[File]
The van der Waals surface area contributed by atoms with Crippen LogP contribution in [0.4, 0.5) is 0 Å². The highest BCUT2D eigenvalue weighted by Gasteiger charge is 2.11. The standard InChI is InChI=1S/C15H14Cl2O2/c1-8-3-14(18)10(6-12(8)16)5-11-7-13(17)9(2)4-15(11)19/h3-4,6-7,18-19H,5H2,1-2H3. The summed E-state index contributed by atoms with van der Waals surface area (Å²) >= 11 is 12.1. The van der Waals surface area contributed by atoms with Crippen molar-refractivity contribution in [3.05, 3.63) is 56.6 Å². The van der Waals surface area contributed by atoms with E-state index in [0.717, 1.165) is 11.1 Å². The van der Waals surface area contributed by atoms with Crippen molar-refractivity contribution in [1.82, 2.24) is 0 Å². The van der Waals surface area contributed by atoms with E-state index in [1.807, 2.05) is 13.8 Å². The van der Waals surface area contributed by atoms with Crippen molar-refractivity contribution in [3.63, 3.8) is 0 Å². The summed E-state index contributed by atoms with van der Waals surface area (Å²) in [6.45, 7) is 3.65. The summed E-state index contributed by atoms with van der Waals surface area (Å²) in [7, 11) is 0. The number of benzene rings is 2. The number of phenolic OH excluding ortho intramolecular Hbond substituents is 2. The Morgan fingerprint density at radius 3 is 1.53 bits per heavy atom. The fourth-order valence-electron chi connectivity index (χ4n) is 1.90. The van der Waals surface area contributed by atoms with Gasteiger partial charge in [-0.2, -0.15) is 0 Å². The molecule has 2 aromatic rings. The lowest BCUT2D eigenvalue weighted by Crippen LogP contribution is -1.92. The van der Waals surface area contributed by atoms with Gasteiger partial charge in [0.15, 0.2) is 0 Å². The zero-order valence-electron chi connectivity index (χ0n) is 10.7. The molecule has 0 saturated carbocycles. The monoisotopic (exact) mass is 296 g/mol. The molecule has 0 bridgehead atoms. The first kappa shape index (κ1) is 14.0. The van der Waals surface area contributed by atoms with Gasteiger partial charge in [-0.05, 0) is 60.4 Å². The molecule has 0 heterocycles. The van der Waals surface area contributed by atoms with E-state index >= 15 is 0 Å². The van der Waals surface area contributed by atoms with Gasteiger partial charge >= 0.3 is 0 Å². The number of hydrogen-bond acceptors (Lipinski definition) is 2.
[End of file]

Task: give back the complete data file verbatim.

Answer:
The van der Waals surface area contributed by atoms with Crippen LogP contribution in [0.4, 0.5) is 0 Å². The highest BCUT2D eigenvalue weighted by Gasteiger charge is 2.11. The standard InChI is InChI=1S/C15H14Cl2O2/c1-8-3-14(18)10(6-12(8)16)5-11-7-13(17)9(2)4-15(11)19/h3-4,6-7,18-19H,5H2,1-2H3. The summed E-state index contributed by atoms with van der Waals surface area (Å²) >= 11 is 12.1. The van der Waals surface area contributed by atoms with Crippen molar-refractivity contribution in [3.05, 3.63) is 56.6 Å². The van der Waals surface area contributed by atoms with E-state index in [0.717, 1.165) is 11.1 Å². The van der Waals surface area contributed by atoms with Crippen molar-refractivity contribution in [1.82, 2.24) is 0 Å². The van der Waals surface area contributed by atoms with E-state index in [1.807, 2.05) is 13.8 Å². The van der Waals surface area contributed by atoms with Crippen molar-refractivity contribution in [3.63, 3.8) is 0 Å². The summed E-state index contributed by atoms with van der Waals surface area (Å²) in [6.45, 7) is 3.65. The summed E-state index contributed by atoms with van der Waals surface area (Å²) in [7, 11) is 0. The number of benzene rings is 2. The number of phenolic OH excluding ortho intramolecular Hbond substituents is 2. The Morgan fingerprint density at radius 3 is 1.53 bits per heavy atom. The fourth-order valence-electron chi connectivity index (χ4n) is 1.90. The van der Waals surface area contributed by atoms with Gasteiger partial charge in [-0.2, -0.15) is 0 Å². The molecule has 2 aromatic rings. The lowest BCUT2D eigenvalue weighted by Crippen LogP contribution is -1.92. The van der Waals surface area contributed by atoms with Gasteiger partial charge in [0.15, 0.2) is 0 Å². The zero-order valence-electron chi connectivity index (χ0n) is 10.7. The molecule has 0 saturated carbocycles. The monoisotopic (exact) mass is 296 g/mol. The molecule has 0 bridgehead atoms. The first kappa shape index (κ1) is 14.0. The van der Waals surface area contributed by atoms with Gasteiger partial charge in [-0.05, 0) is 60.4 Å². The molecule has 0 heterocycles. The van der Waals surface area contributed by atoms with E-state index >= 15 is 0 Å². The van der Waals surface area contributed by atoms with Gasteiger partial charge >= 0.3 is 0 Å². The number of hydrogen-bond acceptors (Lipinski definition) is 2.